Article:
You must have heard of India’s ubiquitous piece of clothing that is the sari. Graceful, flattering, stately – several are the adjectives used to describe this six yards of fabric. But have you heard its story? From the threads and to the loom, to the people striving to uphold the dignity of working by hand and keeping the powerloom lobbies at bay? Then, the story of the Chanderi sari is for you to read, courtesy the Outlook:
The softly shimmering legacy of many hands lingers in its weave, the gorgeous rustle of cotton and silk hails its arrival: the handloom sari, timeless showcase of India’s heritage textile, gathered from all over the country to drape the Indian woman. From Delhi living room conversation piece to subtle South Indian wedding showstopper, the handloom sari has always kept standards high. Parrot green, frighteningly pink, marvellously magenta, from Kancheepuram in Tamil Nadu to Sambalpuri in Orissa, it wends its way into trousseaus, staple sari collections and 100 Sari Pacts (the most recent trend in sari preservation has women vowing to wear a hundred saris and commemorate the traditional garment). Its weavers are craftsmen, their outlines blurred by the sheer number of people involved in the creation of one long, winding stretch of cloth.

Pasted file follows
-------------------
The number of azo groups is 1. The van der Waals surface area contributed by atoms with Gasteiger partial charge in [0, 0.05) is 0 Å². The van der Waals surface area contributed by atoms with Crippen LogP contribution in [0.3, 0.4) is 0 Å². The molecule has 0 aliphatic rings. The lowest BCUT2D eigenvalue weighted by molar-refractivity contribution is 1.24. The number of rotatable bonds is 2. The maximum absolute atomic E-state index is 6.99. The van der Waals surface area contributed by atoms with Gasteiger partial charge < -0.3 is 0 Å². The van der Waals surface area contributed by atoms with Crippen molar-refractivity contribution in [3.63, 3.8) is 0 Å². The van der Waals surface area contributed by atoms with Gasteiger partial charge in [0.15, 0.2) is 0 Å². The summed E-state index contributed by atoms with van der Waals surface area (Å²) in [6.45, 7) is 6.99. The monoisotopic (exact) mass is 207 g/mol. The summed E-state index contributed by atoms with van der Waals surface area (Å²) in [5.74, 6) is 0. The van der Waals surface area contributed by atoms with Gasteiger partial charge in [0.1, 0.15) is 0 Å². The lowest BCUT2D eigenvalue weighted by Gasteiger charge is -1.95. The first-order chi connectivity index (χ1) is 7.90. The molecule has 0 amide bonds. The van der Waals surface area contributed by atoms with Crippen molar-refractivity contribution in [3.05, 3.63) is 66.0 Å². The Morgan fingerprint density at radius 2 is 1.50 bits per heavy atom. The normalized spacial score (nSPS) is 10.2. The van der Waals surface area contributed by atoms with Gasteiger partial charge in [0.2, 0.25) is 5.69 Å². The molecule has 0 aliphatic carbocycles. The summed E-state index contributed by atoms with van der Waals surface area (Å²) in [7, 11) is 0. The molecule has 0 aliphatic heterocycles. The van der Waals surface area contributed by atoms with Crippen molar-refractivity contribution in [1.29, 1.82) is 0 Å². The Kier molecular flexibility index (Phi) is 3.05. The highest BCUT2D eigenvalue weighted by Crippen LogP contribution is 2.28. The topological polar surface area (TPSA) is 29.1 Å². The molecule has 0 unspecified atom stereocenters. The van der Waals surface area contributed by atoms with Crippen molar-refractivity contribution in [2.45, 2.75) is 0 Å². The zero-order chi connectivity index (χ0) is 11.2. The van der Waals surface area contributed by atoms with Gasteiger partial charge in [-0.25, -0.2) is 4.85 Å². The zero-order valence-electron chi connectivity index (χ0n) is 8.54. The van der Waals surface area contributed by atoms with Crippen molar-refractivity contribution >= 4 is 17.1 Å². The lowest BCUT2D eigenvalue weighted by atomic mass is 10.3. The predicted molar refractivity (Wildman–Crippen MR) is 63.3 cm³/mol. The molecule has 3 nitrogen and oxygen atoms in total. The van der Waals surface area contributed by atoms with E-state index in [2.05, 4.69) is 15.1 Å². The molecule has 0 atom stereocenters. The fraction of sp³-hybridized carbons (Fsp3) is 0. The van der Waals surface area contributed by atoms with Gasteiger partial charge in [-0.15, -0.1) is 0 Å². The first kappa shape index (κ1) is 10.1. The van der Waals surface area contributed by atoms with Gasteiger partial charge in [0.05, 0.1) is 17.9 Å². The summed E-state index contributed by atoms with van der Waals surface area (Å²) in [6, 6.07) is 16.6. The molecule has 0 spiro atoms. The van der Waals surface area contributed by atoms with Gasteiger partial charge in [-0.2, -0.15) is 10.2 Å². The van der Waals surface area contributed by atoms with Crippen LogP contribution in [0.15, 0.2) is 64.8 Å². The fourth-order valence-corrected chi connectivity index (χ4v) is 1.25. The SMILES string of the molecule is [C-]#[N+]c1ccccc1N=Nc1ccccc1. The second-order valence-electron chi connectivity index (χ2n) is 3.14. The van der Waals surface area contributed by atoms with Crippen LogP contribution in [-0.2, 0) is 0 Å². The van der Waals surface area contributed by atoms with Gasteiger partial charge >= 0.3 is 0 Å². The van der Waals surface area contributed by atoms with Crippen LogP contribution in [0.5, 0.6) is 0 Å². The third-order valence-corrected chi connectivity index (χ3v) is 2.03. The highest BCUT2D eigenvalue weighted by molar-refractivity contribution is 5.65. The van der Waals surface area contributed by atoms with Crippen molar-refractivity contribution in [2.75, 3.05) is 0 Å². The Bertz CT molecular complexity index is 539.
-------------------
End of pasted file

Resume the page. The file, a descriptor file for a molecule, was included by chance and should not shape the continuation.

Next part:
In Chanderi, few of the weavers know much about the dangers the Handloom Reservations Act recently faced, as is often the case. Thirty years ago, the Handlooms (Reservation of Articles for Production) Act listed a quaint list of items reserved for handloom production: the saree, towel and gamcha, angavastram (‘a grey or bleached cloth of plain weave with border with extra warp in the borders’), lungi, bedsheet, jamakkalam durry, dress material, barrack blankets or kamblies, shawl or pankhi, woollen tweed and chaddar. The litany may sound like it comes straight out of a historical novel, but the Act is nevertheless relevant today–in that it will keep the powerloom lobby, powerful and capable of choking other industries, at bay. Keeping these items out of the legal preserve of powerloom companies that seek legitimate inroads into a market which conservationists would say they have already encroached on, the Act protects the legacy of handloom weavers and their products. ‘When someone threatens to raze the Taj Mahal to build a temple, we are angry, but we are also confident that such madness will never happen,’ Dastkar founder Laila Tyabji wrote in The Hindu recently. She cited the increasing demand for millions of metres of handloom– and the 20 million handloom workers (versus 3 million in the infotech sector) plus its low carbon footprint which make it a valuable contributor to the economy.
Read all of this interesting piece here.